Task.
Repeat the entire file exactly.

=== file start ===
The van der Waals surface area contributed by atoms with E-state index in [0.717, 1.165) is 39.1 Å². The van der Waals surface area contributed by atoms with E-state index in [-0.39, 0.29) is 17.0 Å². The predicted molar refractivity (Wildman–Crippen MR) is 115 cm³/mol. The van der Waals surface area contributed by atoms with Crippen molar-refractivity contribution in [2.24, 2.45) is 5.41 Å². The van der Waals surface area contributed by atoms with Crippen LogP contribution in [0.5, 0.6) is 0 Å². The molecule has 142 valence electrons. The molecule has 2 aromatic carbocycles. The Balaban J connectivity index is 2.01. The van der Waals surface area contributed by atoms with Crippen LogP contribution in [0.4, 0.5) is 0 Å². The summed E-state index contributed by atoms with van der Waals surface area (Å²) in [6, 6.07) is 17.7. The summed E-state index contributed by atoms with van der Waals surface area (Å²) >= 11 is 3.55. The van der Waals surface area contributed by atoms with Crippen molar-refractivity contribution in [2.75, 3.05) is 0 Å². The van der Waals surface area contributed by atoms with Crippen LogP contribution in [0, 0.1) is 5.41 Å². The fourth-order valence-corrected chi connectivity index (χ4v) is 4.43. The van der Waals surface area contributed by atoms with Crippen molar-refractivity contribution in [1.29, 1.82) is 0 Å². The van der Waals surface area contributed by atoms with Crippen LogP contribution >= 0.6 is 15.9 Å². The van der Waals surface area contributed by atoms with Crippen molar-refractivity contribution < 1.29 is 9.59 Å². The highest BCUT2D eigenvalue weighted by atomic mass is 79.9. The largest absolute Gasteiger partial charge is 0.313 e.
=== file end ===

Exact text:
The van der Waals surface area contributed by atoms with E-state index in [0.717, 1.165) is 39.1 Å². The van der Waals surface area contributed by atoms with E-state index in [-0.39, 0.29) is 17.0 Å². The predicted molar refractivity (Wildman–Crippen MR) is 115 cm³/mol. The van der Waals surface area contributed by atoms with Crippen molar-refractivity contribution in [2.24, 2.45) is 5.41 Å². The van der Waals surface area contributed by atoms with Crippen LogP contribution in [0.5, 0.6) is 0 Å². The molecule has 142 valence electrons. The molecule has 2 aromatic carbocycles. The Balaban J connectivity index is 2.01. The van der Waals surface area contributed by atoms with Crippen LogP contribution in [0.4, 0.5) is 0 Å². The summed E-state index contributed by atoms with van der Waals surface area (Å²) in [6, 6.07) is 17.7. The summed E-state index contributed by atoms with van der Waals surface area (Å²) >= 11 is 3.55. The van der Waals surface area contributed by atoms with Crippen molar-refractivity contribution in [2.75, 3.05) is 0 Å². The van der Waals surface area contributed by atoms with Crippen LogP contribution in [0, 0.1) is 5.41 Å². The fourth-order valence-corrected chi connectivity index (χ4v) is 4.43. The van der Waals surface area contributed by atoms with Crippen molar-refractivity contribution in [1.29, 1.82) is 0 Å². The van der Waals surface area contributed by atoms with Crippen LogP contribution >= 0.6 is 15.9 Å². The van der Waals surface area contributed by atoms with Crippen molar-refractivity contribution < 1.29 is 9.59 Å². The highest BCUT2D eigenvalue weighted by atomic mass is 79.9. The largest absolute Gasteiger partial charge is 0.313 e.